Restless Leg Syndrome garners much attention. Commercials warn viewers to see their health care professional if suffering from uncomfortable or unpleasant feeling in the legs. They warn that Restless Leg Syndrome may disrupt sleep and cause drowsiness during the day.
My inability to sleep has nothing to do with my legs or pain. Instead, I have what I’ve coined “Restless Brain Syndrome”. While not a real condition, it’s very real for me. My restless brain refuses to settle down and relax so that I can sleep. I can’t predict how I will be affected on any given night, but I can pretty much guarantee my sleep will be interrupted by an overactive brain.
Some nights Restless Brain Syndrome makes it impossible for me to fall asleep. At midnight, one, even two o’clock I wait for sleep to come. Other nights I fall asleep quickly but sometime between one and four find myself wide awake. On the very worst nights, I fall asleep in the wee hours of the morning only to awake an hour or two later. Restless Brain keeps me sleep deprived.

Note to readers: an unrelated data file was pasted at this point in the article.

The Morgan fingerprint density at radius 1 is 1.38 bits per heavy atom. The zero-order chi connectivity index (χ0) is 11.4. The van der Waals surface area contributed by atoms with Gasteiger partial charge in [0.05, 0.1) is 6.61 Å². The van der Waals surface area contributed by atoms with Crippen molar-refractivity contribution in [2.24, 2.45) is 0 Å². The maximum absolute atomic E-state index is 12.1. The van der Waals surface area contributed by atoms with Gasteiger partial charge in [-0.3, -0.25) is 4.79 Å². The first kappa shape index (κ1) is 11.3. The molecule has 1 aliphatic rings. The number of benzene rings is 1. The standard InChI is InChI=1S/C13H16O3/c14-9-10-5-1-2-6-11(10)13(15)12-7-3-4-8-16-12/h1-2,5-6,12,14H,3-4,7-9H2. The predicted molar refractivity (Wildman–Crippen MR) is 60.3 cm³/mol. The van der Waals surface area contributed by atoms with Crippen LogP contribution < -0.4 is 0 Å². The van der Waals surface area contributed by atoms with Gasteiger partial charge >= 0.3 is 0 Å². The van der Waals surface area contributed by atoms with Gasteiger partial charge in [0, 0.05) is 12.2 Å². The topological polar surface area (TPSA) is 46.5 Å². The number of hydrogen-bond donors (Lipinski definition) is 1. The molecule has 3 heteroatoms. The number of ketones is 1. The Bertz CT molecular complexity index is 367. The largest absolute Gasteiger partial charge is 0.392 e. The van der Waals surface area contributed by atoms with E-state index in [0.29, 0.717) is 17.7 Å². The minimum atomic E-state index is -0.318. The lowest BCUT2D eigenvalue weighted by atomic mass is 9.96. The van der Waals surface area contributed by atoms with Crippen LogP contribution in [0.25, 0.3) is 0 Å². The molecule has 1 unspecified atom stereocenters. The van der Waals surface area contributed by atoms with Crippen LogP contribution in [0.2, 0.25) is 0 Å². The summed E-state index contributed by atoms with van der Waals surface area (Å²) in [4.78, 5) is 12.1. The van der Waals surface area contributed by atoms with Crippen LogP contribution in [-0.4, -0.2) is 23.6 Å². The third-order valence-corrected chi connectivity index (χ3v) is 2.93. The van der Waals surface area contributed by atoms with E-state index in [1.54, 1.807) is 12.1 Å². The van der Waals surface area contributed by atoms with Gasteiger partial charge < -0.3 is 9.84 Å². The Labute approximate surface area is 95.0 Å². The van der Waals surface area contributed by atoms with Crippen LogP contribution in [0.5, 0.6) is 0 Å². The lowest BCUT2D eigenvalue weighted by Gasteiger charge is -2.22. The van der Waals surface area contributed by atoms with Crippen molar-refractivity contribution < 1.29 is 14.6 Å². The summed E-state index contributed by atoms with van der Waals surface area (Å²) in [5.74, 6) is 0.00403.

Instead of resting I can’t stop thinking. I think about things I should have done during the day. Things to do in the morning. Writing. Work. And I can worry about absolutely nothing so my brain has plenty of activity.
Suggestions for getting a better night’s sleep abound and I’ve tried many.
- Make a to do list before you go to bed so you don’t think about what needs to be done.
- Keep paper and pencil next to the bed so you can write down thoughts and get back to sleep.
- Don’t drink caffeine.
- Keep the bedroom cold.
- Move electronics out of the bedroom.
- Get up and do something quiet if you can’t fall asleep after 30 minutes.
- Exercise so your body’s tired.
- Drink a glass of wine.
None of these have worked. I need to install an off switch so my brain can shut down and let me sleep.
I’m anxiously awaiting a solution to Restless Brain Syndrome. If I could only follow the advice of W.C. Fields,
The best cure for insomnia is a good night’s sleep.
I wish it were so easy!